Full disclosure: I'm not an engineer and never played one on TV. I work with DC power at work, but I only help maintain systems, I don't design them. Your mileage may vary. Free advice is worth everything you pay for it.

We have rectifiers at work that are wired together in a big system that supplies DC power to equipment AND charges the battery backup system. We may have, for example, 10 x 200amp rectifiers in one system pushing 1200amps of actual power out to the equipment. There is a computer that monitors the batteries and as needed increases power to charge batteries as needed (maintains a certain charge on the batteries).

The key differences here as I see it, are that the rectifiers share a common buss that feeds the equipment and the battery string(s) and have a common power SOURCE. AND there is a computer that monitors and controls all of this stuff and keep all those electrons in the right places.

Bottom line is that I would NOT try what your friend is doing unless there was a way to monitor what was going on inside those batteries. They could easily get too hot and explode, boil dry, etc, etc.

Just my 2 cents.

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Old 09-09-2008, 06:53 PM   #6
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I am baffled at your freinds logic. One can presume that if all systems are working correct then they cant overcharge because each system is regulated. They would all turn off at each systems preset setting 13.2, 12.8 or 13.6 volts. My only couse for concerne is amps being shoved into the battery at once. I would ask him if he charges a dead battery with the 200 amp start option on his battery charger? If he says no then he has contradicted himself.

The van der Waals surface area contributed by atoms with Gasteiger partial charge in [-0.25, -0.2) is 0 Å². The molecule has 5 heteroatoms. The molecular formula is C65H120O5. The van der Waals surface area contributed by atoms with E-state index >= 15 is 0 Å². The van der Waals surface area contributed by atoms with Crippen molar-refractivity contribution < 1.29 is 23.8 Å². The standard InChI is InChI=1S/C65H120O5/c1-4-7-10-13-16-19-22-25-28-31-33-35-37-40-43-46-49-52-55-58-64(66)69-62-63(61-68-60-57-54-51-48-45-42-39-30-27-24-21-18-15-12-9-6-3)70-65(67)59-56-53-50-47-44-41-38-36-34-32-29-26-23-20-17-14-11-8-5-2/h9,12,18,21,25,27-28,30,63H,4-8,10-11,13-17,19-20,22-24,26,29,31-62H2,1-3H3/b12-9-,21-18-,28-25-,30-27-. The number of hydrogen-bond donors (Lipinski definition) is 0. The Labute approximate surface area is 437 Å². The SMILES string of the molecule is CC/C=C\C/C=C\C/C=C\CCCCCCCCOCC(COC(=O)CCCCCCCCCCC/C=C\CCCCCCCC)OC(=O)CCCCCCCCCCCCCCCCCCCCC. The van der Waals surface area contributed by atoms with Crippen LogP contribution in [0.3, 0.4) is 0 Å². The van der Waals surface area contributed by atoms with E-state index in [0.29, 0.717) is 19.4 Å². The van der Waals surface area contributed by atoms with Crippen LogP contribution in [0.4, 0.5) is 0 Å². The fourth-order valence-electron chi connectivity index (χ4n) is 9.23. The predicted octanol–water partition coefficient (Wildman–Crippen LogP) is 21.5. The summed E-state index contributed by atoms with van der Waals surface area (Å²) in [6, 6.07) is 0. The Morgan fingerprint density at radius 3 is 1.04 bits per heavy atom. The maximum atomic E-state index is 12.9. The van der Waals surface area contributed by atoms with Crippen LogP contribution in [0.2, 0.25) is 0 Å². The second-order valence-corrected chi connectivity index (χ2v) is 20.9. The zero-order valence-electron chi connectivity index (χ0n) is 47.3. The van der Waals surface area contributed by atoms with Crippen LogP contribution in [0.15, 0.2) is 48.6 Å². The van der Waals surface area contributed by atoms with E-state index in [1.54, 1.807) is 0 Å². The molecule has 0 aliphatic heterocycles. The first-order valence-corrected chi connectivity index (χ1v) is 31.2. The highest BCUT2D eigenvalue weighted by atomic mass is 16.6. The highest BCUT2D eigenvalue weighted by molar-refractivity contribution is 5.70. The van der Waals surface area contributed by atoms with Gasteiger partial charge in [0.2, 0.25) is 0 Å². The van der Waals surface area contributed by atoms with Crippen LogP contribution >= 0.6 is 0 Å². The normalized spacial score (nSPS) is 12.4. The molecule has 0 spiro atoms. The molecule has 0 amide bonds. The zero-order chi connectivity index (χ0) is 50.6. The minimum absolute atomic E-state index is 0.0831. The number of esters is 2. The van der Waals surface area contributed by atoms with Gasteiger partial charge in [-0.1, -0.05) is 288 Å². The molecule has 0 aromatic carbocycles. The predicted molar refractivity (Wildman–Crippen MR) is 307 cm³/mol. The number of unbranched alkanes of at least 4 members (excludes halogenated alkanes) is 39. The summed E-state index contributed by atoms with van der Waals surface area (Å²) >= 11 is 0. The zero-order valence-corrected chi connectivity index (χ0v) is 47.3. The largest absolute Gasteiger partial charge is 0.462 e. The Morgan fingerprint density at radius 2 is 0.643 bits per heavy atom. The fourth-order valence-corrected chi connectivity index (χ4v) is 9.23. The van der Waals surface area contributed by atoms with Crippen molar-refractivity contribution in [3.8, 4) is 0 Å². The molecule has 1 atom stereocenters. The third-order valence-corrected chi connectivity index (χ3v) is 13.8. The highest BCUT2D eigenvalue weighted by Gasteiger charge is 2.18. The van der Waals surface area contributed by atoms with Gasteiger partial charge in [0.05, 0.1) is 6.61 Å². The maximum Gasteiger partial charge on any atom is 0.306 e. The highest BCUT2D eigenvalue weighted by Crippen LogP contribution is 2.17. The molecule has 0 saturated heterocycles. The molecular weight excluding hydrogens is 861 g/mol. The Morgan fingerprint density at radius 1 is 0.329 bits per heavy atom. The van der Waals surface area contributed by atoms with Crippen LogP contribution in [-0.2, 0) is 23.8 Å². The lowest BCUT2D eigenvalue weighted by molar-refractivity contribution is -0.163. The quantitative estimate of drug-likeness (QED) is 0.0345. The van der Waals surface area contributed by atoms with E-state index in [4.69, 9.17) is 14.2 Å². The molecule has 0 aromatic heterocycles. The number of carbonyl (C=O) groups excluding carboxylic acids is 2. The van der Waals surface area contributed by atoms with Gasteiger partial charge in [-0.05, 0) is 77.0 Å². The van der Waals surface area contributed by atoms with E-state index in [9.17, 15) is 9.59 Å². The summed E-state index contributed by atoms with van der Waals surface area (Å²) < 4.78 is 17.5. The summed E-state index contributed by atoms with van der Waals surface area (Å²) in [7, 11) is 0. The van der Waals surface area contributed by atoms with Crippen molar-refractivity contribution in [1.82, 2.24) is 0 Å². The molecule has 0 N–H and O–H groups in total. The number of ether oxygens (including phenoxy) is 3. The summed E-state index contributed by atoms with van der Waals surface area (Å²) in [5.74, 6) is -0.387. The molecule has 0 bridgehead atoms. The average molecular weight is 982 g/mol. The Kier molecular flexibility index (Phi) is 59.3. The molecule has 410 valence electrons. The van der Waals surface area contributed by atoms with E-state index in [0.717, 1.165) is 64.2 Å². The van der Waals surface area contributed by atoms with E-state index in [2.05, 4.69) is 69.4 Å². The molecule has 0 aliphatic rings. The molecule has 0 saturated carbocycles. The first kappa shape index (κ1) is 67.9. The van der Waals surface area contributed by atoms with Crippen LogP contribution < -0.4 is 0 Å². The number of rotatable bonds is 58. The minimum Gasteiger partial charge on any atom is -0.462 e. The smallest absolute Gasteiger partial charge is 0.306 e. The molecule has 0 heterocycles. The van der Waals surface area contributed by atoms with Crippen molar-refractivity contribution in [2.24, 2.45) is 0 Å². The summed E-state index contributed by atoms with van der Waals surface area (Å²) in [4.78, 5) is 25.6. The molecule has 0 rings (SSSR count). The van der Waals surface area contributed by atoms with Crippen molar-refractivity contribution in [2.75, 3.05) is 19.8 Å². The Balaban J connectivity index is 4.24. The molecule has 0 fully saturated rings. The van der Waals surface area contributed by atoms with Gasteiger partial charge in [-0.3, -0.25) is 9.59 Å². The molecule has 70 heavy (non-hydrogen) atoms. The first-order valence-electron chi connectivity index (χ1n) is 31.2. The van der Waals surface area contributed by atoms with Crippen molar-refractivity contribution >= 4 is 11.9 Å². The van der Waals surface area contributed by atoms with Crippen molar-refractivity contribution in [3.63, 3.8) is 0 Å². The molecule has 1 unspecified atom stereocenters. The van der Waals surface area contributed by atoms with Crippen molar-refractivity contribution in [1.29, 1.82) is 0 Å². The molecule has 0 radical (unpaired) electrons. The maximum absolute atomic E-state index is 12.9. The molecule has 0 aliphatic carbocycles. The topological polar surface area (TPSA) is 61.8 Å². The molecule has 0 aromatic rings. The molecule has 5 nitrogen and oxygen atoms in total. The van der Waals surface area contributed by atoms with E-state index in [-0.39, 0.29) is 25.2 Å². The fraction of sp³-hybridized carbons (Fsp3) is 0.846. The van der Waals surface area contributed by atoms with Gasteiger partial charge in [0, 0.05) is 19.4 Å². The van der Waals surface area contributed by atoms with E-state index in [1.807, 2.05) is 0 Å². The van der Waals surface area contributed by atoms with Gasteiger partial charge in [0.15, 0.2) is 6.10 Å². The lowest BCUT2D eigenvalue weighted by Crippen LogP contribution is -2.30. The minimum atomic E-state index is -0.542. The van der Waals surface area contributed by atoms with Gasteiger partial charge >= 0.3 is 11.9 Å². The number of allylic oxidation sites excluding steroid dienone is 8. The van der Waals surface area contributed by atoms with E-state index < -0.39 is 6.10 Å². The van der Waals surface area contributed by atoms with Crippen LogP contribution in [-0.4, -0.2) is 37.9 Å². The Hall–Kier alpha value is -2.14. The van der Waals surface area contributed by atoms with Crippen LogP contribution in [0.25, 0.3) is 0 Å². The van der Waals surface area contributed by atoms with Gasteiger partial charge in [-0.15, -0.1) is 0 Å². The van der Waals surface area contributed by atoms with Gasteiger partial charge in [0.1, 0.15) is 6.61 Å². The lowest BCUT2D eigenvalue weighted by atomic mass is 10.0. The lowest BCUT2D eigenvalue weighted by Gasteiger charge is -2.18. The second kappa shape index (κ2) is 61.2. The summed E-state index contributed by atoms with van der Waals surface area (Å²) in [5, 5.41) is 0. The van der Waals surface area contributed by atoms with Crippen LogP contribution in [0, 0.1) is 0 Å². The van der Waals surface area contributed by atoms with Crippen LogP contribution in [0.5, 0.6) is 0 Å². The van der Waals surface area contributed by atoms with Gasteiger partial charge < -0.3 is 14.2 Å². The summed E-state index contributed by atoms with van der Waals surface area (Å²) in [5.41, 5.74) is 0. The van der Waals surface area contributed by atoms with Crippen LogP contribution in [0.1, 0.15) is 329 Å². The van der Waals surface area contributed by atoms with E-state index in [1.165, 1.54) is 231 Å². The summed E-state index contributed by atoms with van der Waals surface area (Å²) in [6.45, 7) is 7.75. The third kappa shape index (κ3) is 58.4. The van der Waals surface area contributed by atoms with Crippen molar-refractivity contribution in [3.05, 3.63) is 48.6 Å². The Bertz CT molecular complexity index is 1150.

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Old 09-09-2008, 07:29 PM   #7
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Quote:
Originally Posted by uwe View Post
When you say umbilical cord, do you mean the 30A shore power cord, or the trailer to towtruck connector?
I'm sorry, I meant the 30 amp shore power cord.
Neil.
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Old 09-09-2008, 07:41 PM   #8
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It is complicated. Volumes of information exist on how to charge batteries, how fast to charge them, how charging shortens their life and so on. I would think using multiple sources would cause problems. I don't think the eu2000i battery charging circuit is regulated.
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Old 09-09-2008, 07:59 PM   #9
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Isn't the number of amps being pushed the only danger. the volts would be the same (12 to 14 or so) but the amps can go up. we use up to 3 jumper cables on our backhoe during the winter. All hooked up with the + to the bat and the - to the frame. App. 14 volts but a increase in amps. Maybe